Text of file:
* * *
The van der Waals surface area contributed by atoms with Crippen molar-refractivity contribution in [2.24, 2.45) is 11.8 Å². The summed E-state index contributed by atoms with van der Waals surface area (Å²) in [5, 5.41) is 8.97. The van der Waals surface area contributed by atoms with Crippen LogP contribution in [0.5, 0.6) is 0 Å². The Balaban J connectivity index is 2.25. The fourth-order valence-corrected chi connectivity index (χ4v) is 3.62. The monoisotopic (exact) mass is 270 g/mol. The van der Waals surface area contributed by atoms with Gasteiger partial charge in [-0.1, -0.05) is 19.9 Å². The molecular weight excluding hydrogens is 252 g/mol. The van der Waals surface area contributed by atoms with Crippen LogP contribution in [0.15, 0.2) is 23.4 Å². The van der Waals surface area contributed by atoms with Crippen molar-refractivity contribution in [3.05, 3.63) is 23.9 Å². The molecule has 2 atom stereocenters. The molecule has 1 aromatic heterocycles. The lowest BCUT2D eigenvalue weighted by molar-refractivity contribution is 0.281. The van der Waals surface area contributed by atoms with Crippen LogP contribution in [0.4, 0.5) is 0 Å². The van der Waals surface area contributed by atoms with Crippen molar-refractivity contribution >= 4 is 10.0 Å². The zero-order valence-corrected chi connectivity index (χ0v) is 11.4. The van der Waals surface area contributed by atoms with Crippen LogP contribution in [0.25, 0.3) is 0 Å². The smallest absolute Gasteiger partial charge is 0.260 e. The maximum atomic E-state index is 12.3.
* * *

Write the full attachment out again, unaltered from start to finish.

The van der Waals surface area contributed by atoms with Crippen molar-refractivity contribution in [2.24, 2.45) is 11.8 Å². The summed E-state index contributed by atoms with van der Waals surface area (Å²) in [5, 5.41) is 8.97. The van der Waals surface area contributed by atoms with Crippen LogP contribution in [0.5, 0.6) is 0 Å². The Balaban J connectivity index is 2.25. The fourth-order valence-corrected chi connectivity index (χ4v) is 3.62. The monoisotopic (exact) mass is 270 g/mol. The van der Waals surface area contributed by atoms with Gasteiger partial charge in [-0.1, -0.05) is 19.9 Å². The molecular weight excluding hydrogens is 252 g/mol. The van der Waals surface area contributed by atoms with Crippen LogP contribution in [0.15, 0.2) is 23.4 Å². The van der Waals surface area contributed by atoms with Crippen molar-refractivity contribution in [3.05, 3.63) is 23.9 Å². The molecule has 2 atom stereocenters. The molecule has 1 aromatic heterocycles. The lowest BCUT2D eigenvalue weighted by molar-refractivity contribution is 0.281. The van der Waals surface area contributed by atoms with Crippen LogP contribution in [0.4, 0.5) is 0 Å². The van der Waals surface area contributed by atoms with Crippen molar-refractivity contribution >= 4 is 10.0 Å². The zero-order valence-corrected chi connectivity index (χ0v) is 11.4. The van der Waals surface area contributed by atoms with Crippen LogP contribution in [0.25, 0.3) is 0 Å². The smallest absolute Gasteiger partial charge is 0.260 e. The maximum atomic E-state index is 12.3.